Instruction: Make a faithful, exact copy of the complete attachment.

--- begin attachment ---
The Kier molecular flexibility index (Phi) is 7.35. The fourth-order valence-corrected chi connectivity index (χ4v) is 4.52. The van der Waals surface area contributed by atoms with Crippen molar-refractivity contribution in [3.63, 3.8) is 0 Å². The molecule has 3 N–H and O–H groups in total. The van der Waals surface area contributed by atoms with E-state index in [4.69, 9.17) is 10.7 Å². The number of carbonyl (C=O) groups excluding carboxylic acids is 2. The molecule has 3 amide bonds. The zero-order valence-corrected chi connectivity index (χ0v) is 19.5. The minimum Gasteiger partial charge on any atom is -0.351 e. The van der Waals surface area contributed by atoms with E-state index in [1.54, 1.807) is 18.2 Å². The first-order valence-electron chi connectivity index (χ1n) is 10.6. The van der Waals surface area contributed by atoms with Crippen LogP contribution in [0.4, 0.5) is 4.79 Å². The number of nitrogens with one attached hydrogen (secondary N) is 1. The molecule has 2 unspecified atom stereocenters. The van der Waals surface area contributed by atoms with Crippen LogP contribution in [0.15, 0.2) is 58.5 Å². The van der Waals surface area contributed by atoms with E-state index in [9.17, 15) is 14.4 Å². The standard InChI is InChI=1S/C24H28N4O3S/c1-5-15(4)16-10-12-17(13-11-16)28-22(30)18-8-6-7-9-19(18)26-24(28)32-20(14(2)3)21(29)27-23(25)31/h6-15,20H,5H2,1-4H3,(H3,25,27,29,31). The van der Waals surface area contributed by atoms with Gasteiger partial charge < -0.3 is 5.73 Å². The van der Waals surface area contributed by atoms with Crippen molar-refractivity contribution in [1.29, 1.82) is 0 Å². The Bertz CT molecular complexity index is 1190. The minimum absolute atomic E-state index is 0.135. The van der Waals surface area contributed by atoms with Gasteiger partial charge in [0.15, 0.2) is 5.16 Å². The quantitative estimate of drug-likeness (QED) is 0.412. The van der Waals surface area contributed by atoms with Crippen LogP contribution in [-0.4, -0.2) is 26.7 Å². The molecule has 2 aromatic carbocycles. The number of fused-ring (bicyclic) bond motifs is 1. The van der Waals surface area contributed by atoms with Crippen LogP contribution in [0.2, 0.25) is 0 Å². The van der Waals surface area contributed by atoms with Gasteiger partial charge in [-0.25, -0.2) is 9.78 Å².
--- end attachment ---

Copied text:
The Kier molecular flexibility index (Phi) is 7.35. The fourth-order valence-corrected chi connectivity index (χ4v) is 4.52. The van der Waals surface area contributed by atoms with Crippen molar-refractivity contribution in [3.63, 3.8) is 0 Å². The molecule has 3 N–H and O–H groups in total. The van der Waals surface area contributed by atoms with E-state index in [4.69, 9.17) is 10.7 Å². The number of carbonyl (C=O) groups excluding carboxylic acids is 2. The molecule has 3 amide bonds. The zero-order valence-corrected chi connectivity index (χ0v) is 19.5. The minimum Gasteiger partial charge on any atom is -0.351 e. The van der Waals surface area contributed by atoms with E-state index in [1.54, 1.807) is 18.2 Å². The first-order valence-electron chi connectivity index (χ1n) is 10.6. The van der Waals surface area contributed by atoms with Crippen LogP contribution in [0.4, 0.5) is 4.79 Å². The number of nitrogens with one attached hydrogen (secondary N) is 1. The molecule has 2 unspecified atom stereocenters. The van der Waals surface area contributed by atoms with Crippen LogP contribution in [0.15, 0.2) is 58.5 Å². The van der Waals surface area contributed by atoms with E-state index in [9.17, 15) is 14.4 Å². The standard InChI is InChI=1S/C24H28N4O3S/c1-5-15(4)16-10-12-17(13-11-16)28-22(30)18-8-6-7-9-19(18)26-24(28)32-20(14(2)3)21(29)27-23(25)31/h6-15,20H,5H2,1-4H3,(H3,25,27,29,31). The van der Waals surface area contributed by atoms with Gasteiger partial charge < -0.3 is 5.73 Å². The van der Waals surface area contributed by atoms with Crippen molar-refractivity contribution in [1.29, 1.82) is 0 Å². The Bertz CT molecular complexity index is 1190. The minimum absolute atomic E-state index is 0.135. The van der Waals surface area contributed by atoms with Gasteiger partial charge in [0.15, 0.2) is 5.16 Å². The quantitative estimate of drug-likeness (QED) is 0.412. The van der Waals surface area contributed by atoms with Crippen LogP contribution in [-0.4, -0.2) is 26.7 Å². The molecule has 2 aromatic carbocycles. The number of fused-ring (bicyclic) bond motifs is 1. The van der Waals surface area contributed by atoms with Crippen LogP contribution in [0.2, 0.25) is 0 Å². The van der Waals surface area contributed by atoms with Gasteiger partial charge in [-0.25, -0.2) is 9.78 Å².